The camera array is largely unchanged from last year’s S20 lineup, which might come as a surprise given the megapixel arms race that smartphone manufacturers have been in for the last few years. You get a 12 megapixel wide AF lens (f/1.8), a 12 megapixel ultrawide lens (f/2.2), and a 64 megapixel telephoto lens (f/2.0) in the rear camera, along with a 10 megapixel AF selfie camera on the front. The rear camera has up to 30x zoom with 3x hybrid optical zoom.

Instead of focusing on upgrading the camera hardware again, the S21 series focuses on bolstering the software side of photography. There are a load of new and upgraded features including the 30x Space Zoom, Zoom Lock, along with the new Director’s View mode for budding filmmakers out there.

Outside the headline features, there have been some other changes. The fingerprint sensor has been upgraded, and battery (S21: 4,000mAh, S21 Plus: 4,000mAh) usage is improved thanks to intelligent monitoring of power consumption needs. 

Visually, there have been a few changes to the S21 that might turn some heads. The camera bulge extends to the edge of the phone and can be picked out with a metallic accent color. Beyond that it’s the usual metal back covered with a glass backing, except in the case of the basic S21 where it’s a plastic coating - likely part of the cost saving exercise to drag that price point down.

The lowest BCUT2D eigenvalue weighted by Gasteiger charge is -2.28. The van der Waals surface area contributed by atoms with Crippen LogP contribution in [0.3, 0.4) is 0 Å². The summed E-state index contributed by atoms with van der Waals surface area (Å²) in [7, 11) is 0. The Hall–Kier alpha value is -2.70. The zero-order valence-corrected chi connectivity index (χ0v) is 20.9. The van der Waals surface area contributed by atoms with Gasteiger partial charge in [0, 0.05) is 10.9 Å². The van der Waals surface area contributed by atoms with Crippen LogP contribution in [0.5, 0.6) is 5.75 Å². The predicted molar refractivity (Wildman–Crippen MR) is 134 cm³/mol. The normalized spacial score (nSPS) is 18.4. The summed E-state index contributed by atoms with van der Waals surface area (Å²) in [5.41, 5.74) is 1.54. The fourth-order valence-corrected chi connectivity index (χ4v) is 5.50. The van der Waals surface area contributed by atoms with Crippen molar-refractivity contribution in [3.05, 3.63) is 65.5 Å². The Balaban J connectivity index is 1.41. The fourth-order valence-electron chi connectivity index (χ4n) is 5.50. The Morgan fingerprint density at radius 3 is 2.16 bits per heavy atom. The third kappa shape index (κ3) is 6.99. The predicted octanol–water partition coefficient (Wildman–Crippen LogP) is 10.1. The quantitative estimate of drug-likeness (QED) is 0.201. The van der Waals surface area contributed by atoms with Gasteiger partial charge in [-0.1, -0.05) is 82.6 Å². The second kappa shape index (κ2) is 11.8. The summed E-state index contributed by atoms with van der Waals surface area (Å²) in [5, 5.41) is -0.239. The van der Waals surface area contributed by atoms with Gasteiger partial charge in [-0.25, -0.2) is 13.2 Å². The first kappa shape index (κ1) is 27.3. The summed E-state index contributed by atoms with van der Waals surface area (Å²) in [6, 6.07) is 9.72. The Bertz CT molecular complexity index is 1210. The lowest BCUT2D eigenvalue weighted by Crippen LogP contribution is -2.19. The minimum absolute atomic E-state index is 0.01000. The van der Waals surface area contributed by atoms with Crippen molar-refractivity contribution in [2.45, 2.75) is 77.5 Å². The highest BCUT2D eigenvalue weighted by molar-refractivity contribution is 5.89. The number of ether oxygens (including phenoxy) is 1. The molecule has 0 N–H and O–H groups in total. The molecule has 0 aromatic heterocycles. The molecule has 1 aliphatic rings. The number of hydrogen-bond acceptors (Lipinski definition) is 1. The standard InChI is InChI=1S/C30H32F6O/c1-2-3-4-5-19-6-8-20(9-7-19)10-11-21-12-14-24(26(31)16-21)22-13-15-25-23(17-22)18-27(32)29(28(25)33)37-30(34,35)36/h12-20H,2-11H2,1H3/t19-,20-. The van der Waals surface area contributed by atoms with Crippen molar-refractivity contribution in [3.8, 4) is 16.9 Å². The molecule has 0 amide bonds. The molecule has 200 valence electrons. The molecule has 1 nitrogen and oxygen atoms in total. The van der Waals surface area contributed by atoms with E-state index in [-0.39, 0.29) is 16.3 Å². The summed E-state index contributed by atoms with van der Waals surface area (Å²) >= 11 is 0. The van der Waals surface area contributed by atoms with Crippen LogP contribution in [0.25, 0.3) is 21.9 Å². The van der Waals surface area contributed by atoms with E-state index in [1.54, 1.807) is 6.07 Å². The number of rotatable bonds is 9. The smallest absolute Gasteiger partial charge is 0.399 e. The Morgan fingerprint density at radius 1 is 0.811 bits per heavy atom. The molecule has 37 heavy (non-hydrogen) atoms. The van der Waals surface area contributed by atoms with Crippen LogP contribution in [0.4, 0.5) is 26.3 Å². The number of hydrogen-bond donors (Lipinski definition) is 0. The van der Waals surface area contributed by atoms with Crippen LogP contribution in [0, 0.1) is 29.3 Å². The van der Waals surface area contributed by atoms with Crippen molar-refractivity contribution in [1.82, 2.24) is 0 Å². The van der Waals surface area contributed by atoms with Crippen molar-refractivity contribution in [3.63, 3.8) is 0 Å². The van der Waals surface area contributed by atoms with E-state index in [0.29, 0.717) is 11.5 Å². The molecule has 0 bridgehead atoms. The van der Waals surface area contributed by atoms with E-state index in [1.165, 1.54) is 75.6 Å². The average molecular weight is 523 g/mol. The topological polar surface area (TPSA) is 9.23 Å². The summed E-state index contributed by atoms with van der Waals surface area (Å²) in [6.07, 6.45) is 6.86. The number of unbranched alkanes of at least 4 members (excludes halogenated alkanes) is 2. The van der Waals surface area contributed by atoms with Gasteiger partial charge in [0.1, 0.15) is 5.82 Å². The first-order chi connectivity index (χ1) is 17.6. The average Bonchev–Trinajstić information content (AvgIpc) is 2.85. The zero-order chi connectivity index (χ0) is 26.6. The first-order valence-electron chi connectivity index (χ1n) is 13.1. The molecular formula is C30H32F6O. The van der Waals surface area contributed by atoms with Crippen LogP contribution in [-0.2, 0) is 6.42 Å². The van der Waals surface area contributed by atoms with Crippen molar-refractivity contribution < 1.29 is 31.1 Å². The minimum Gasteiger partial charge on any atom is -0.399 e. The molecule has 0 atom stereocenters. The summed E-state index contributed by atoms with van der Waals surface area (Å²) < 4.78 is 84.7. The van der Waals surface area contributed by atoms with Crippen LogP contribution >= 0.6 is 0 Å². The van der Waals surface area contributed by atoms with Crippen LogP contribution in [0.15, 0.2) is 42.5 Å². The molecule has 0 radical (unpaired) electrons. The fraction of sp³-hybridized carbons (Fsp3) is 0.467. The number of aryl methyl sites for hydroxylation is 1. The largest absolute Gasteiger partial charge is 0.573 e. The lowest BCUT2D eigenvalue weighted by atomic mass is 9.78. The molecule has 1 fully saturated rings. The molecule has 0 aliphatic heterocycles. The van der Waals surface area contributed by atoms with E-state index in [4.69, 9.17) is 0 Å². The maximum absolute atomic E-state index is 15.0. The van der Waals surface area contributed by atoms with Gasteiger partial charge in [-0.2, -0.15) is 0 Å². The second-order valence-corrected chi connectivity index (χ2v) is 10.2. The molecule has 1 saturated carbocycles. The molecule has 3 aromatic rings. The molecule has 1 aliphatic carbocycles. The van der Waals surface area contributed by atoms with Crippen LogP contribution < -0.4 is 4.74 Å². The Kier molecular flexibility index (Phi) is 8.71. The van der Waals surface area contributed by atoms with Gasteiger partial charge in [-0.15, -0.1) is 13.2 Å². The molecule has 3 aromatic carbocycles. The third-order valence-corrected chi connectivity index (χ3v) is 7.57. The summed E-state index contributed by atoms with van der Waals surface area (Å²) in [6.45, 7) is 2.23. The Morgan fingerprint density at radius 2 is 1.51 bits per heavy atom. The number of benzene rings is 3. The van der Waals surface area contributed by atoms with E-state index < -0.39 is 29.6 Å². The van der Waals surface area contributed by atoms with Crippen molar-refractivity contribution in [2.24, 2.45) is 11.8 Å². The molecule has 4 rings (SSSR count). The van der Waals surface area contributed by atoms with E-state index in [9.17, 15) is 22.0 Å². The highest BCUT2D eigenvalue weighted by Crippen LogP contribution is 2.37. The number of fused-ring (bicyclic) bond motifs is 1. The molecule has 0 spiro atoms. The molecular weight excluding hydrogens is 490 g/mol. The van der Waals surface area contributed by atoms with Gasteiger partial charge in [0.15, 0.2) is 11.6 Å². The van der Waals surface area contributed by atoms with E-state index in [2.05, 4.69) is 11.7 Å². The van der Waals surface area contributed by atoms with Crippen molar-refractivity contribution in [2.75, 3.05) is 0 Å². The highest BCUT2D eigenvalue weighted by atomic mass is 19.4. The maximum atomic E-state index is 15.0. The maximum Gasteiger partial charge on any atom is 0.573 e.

Samsung Galaxy S21

(Image credit: Samsung)

There are a variety of color options, though some are limited to specific models. The S21 comes in Violet, Gray, White, and Pink while the S21 Plus has Violet, Black, Silver, Gold, and Red options. All of these color names have the word Phantom in front of them, so we can only assume they’re haunted colors.

On that front, Samsung is extremely proud of it’s new black color. Seriously, they have a presentation all about how they made the best black ever. Ask them about it, they’re dying to tell someone about it.

Samsung Galaxy S21 Ultra: The Big Kahuna 

The pride and joy of the Samsung fleet, the Samsung Galaxy S21 Ultra is the top end model in the S21 range and it boasts quite a few significant upgrades over its two smaller siblings, even if it shares most of its hardware. You get a slightly larger screen at 6.8-inches, though the resolution and specs remain the same. It’s running the same Qualcomm Snapdragon 888 chipset, comes with 12GB/16GB of RAM and comes in 128GB, 256GB, and 512GB storage options.